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Coronavirus: UK to test inhaled vaccines


UK researchers are to begin trials of inhaled coronavirus vaccines.

Delivering doses directly to the lungs might give a better immune response than conventional jabs, they say.

The Imperial College London team will use two frontrunners already in development – the Oxford one recently paused in trials and one from Imperial that entered human testing in June.

There are nearly 180 candidates being explored globally – but none has yet reached the end goal.

About 30 healthy volunteers will be given the vaccines as a mist or aerosol – in the same way asthma drugs are delivered with a nebuliser machine and a mask or mouthpiece.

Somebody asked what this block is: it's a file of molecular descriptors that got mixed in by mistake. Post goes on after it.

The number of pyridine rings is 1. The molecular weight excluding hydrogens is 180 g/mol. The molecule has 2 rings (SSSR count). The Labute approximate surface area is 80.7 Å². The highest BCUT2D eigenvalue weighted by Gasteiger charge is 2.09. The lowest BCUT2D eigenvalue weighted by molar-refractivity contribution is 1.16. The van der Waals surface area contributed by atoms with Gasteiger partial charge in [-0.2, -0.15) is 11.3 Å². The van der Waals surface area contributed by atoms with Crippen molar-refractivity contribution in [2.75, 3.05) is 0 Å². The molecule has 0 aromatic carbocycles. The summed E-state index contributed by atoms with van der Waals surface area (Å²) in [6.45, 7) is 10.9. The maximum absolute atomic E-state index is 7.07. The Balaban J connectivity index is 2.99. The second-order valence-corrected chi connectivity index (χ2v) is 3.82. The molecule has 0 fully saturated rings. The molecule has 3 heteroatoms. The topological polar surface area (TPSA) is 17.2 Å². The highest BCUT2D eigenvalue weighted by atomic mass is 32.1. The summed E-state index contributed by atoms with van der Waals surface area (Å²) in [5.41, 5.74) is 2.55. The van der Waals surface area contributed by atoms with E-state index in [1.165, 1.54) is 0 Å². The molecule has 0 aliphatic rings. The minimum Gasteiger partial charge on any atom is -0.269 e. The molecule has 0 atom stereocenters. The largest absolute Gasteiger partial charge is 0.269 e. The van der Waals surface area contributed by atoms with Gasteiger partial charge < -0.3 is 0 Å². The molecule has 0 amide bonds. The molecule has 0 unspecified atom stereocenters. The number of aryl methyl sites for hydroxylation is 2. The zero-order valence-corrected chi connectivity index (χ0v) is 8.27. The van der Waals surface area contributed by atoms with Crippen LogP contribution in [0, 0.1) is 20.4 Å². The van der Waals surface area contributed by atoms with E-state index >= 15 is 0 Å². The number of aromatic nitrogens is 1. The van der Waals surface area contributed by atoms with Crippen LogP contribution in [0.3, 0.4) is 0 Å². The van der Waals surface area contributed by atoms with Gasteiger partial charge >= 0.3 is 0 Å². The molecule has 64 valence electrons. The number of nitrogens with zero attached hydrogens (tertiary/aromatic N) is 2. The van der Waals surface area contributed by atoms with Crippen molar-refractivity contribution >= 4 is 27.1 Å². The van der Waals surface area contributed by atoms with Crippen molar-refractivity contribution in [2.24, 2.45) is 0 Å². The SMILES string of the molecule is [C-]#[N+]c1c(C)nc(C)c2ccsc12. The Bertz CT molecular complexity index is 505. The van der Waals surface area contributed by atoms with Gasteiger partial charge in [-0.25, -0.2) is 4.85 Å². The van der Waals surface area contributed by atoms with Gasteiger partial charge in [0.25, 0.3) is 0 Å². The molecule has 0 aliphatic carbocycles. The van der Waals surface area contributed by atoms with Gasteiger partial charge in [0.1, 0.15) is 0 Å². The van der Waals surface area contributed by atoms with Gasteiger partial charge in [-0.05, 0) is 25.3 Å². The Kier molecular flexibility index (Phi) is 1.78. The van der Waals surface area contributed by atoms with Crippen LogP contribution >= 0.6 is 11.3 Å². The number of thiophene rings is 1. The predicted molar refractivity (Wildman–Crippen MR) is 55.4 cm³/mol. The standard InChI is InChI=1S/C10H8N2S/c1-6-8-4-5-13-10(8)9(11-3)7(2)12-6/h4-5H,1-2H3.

The seasonal flu jab can also be given as a nasal spray rather than an injection.

Lead researcher Dr Chris Chiu said: "The current pandemic is caused by a respiratory virus which primarily infects people through the cells lining the nose, throat and lungs.

"These surfaces are specialised and produce a different immune response to the rest of the body.

"So it is critical we explore whether targeting the airways directly can provide an effective response compared to a vaccine injected into muscle."

Prof Robin Shattock, research lead on the Imperial vaccine, said: "A number of groups around the world are currently working on clinical trials for Covid-19 vaccines.

"And these will tell us whether these candidates can produce a systemic immune response against the virus.

"However, these trials are unlikely to tell us anything about the localised response in the nose, throat and airways – where the virus primarily attacks and invades cells.

"It may well be that one group has the right vaccine but the wrong delivery meRead More – Source